“Another issue that COVID unmasks is about the spiritual well-being of human society. We see the cases of those who are panicked, who are depressed, who are committing suicide are increasing, because of this pandemic, because of this crisis.
“These factors combine together and thus COVID is helping to unmask the hidden connections among these issues. They are interconnected. This I think of as a global phenomenon, and we have to deal with these issues together, seeing the need for a systemic change, a structural change. . . . We need to be looking at the whole system.”
INEB was established in Thailand, in 1989 by the prominent Thai academic, activist, and social critic Sulak Sivaraksa and a group of Buddhist and non-Buddhist thinkers and social activists. It was formed with the aim of connecting engaged Buddhists around the world to promote understanding, cooperation, and networking among inter-Buddhist and inter-religious groups, and to address global issues such as human rights, conflict resolution, and environmental concerns. INEB’s members include monks, nuns, activists, academics, and social workers from more than 25 countries in Asia, Australasia, Europe, and North America.
Vidyananda sought to address religious responses to the crisis, and the apparent increase in inter-communal tensions, hate speech, and disinformation, and the challenge for religious leadership and institutions seeking to respond.
“Let me try to find the right word. I think the word is distraction, because I don’t think anyone has yet really addressed issues of conflict deeply enough come to clear conclusions,” Vidyananda emphasized. “In specific smaller communities where we work, we have gone into conflict zones and we try to do conflict mediation and resolution in that space. But really addressing the root of conflicts from the religious actors’ perspective, I don’t think so yet.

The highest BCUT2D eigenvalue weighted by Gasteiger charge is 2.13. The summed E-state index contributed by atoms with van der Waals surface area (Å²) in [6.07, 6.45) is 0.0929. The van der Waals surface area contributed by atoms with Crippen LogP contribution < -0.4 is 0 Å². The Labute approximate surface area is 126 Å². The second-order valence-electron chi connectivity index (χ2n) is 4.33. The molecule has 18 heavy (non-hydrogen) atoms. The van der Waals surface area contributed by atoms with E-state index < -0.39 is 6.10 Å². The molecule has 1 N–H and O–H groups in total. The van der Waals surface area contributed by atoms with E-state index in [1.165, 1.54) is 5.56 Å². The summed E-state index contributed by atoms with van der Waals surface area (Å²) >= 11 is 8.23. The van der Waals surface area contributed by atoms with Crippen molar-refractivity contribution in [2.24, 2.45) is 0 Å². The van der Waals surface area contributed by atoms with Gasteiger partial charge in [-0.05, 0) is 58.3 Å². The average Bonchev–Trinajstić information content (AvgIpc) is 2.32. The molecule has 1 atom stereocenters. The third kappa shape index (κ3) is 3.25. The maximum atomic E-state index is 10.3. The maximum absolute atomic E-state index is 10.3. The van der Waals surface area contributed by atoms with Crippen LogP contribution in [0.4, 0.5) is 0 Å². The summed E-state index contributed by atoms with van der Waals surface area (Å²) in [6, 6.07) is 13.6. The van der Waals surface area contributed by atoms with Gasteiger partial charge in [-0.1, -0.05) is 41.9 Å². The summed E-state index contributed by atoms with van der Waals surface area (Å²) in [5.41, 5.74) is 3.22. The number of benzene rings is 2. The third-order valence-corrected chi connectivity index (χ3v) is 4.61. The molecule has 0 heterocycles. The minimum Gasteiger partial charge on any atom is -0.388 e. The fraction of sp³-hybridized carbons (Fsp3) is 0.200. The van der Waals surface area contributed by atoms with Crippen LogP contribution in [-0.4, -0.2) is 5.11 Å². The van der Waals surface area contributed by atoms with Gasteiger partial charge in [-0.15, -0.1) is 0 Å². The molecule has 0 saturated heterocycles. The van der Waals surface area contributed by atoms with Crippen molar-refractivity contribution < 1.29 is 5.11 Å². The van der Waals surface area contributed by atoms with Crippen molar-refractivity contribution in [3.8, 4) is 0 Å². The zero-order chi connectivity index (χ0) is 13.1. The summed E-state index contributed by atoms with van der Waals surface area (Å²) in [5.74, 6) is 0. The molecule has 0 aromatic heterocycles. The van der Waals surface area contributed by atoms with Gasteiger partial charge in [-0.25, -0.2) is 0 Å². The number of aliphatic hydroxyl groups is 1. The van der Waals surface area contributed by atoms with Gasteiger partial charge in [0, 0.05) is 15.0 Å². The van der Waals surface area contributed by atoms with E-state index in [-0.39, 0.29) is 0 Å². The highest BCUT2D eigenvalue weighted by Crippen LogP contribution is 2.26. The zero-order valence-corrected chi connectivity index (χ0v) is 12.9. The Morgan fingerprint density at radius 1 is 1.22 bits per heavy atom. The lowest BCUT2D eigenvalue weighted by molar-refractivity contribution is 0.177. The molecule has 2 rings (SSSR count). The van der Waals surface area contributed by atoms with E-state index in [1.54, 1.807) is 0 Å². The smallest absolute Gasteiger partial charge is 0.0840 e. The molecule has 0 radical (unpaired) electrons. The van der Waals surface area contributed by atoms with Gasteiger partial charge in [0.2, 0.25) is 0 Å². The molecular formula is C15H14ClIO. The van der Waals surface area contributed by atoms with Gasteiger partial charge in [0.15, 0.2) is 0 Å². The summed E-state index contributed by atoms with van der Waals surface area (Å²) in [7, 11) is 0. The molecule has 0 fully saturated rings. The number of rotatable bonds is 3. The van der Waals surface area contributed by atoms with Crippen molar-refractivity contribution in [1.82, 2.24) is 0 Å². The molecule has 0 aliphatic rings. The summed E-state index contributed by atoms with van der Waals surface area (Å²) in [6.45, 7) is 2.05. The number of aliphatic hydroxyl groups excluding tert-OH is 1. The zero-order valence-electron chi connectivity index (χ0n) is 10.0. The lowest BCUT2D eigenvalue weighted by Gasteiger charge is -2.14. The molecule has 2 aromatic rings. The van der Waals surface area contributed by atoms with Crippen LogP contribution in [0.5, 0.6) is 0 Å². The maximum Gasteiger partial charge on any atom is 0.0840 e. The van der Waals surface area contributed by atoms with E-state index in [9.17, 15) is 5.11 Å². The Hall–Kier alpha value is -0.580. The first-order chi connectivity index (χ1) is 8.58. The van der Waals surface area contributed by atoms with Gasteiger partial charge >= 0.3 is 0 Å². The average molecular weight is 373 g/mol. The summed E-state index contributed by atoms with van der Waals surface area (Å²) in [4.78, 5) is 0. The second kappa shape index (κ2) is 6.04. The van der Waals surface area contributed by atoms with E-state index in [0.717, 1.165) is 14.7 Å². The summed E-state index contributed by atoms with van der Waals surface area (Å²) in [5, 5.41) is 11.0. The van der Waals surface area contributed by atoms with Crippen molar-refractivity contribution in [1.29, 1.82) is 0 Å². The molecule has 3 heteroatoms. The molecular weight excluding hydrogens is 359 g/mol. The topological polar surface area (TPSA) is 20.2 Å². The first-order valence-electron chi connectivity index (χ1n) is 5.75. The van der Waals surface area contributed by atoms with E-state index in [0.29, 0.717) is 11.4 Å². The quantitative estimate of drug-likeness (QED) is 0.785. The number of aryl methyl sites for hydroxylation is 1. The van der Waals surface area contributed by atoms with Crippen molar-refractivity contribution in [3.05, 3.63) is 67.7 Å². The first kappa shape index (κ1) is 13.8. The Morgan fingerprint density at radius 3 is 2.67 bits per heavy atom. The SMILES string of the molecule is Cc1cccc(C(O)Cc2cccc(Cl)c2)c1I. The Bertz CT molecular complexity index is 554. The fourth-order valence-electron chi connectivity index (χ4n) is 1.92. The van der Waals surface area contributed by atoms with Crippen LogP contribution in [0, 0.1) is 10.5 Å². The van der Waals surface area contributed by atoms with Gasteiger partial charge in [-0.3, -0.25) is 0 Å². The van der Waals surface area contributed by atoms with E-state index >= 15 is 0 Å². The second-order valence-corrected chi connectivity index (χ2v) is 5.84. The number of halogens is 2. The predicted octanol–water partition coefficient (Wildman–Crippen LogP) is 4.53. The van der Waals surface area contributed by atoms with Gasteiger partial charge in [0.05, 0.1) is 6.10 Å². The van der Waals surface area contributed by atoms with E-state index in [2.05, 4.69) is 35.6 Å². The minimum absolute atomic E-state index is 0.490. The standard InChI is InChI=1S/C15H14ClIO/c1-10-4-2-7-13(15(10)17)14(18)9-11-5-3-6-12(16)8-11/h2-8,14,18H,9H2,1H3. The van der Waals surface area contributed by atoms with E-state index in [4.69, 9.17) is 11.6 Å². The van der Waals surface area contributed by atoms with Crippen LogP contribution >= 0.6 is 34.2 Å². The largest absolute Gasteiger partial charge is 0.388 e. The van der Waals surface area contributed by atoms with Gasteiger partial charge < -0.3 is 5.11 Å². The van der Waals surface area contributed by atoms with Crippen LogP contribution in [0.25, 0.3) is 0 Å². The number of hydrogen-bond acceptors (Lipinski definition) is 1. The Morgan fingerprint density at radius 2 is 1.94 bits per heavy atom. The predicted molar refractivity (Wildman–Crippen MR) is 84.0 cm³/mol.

“In my view, with COVID-19 we have shifted our attention to something else. First, we have shifted our attention to trying to help the people that need help immediately. . . . There are a number of interfaith groups in Malaysia, . . . in Thailand, and in other parts of Asia that have come together to support people. On the other hand, we have seen, with the migrant communities in Malaysia, for example, that there is great separation.
“So there’s a sharp dichotomy in reactions that’s happening now, because we are all reacting to the situation. That’s why I’m a strong believer that while we are trying to address issues today we must not lift our foot off the pedal. We still need to continue to focus on the core issues and on the structural issues, because we don’t want to make this a distraction. . . . This is where networks come in. We talk to each other, we connect . . . we try to get as much information as possible, and from the information we devise our actions.”
At the time of writing on 27 May, global confirmed SARS-CoV-2 coronavirus infections were reported to have reached 5.6 million, with 350,547 deaths so far recorded and 2.3 million recovered.* The World Health Organization in March estimated the mortality rate from the virus at 3–4 per cent, based on incomplete and preliminary data, with the elderly and people with underlying health conditions considered most at risk. More recent data suggests that the mortality rate may be significantly lower, however studies are inconclusive due to variations in COVID-19 testing procedures in different countries, and different methodologies for classifying and reporting COVID-19 as a cause of death.
The COVID-19 Crisis: Faith Engagement Between Peace and Conflict in Asia (Berkley Center for Religion, Peace & World Affairs)
International Network of Engaged Buddhists
Mindful Action: COVID-19 Emergency Relief Fund, International Network of Engaged Buddhists (INEB) (INEB)
Statement Concerning the COVID-19 Pandemic from International Network of Engaged Buddhists (INEB) (INEB)
INEB - International Network of Engaged Buddhists (Facebook)